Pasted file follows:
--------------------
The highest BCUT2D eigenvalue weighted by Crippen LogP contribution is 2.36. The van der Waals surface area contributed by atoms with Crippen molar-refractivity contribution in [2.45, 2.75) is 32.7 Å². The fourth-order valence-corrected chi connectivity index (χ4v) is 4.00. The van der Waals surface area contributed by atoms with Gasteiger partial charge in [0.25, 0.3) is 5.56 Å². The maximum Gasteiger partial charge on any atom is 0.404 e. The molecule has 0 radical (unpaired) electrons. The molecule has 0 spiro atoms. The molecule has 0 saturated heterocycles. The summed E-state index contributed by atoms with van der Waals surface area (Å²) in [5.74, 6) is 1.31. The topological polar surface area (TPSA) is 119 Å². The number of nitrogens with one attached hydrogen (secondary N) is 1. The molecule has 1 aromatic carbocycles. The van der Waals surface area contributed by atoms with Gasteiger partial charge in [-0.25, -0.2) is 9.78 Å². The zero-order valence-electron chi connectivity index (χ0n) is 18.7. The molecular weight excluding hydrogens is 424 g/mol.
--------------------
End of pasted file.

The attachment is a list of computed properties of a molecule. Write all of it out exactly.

The highest BCUT2D eigenvalue weighted by Crippen LogP contribution is 2.36. The van der Waals surface area contributed by atoms with Crippen molar-refractivity contribution in [2.45, 2.75) is 32.7 Å². The fourth-order valence-corrected chi connectivity index (χ4v) is 4.00. The van der Waals surface area contributed by atoms with Gasteiger partial charge in [0.25, 0.3) is 5.56 Å². The maximum Gasteiger partial charge on any atom is 0.404 e. The molecule has 0 radical (unpaired) electrons. The molecule has 0 spiro atoms. The molecule has 0 saturated heterocycles. The summed E-state index contributed by atoms with van der Waals surface area (Å²) in [5.74, 6) is 1.31. The topological polar surface area (TPSA) is 119 Å². The number of nitrogens with one attached hydrogen (secondary N) is 1. The molecule has 1 aromatic carbocycles. The van der Waals surface area contributed by atoms with Gasteiger partial charge in [-0.25, -0.2) is 9.78 Å². The zero-order valence-electron chi connectivity index (χ0n) is 18.7. The molecular weight excluding hydrogens is 424 g/mol.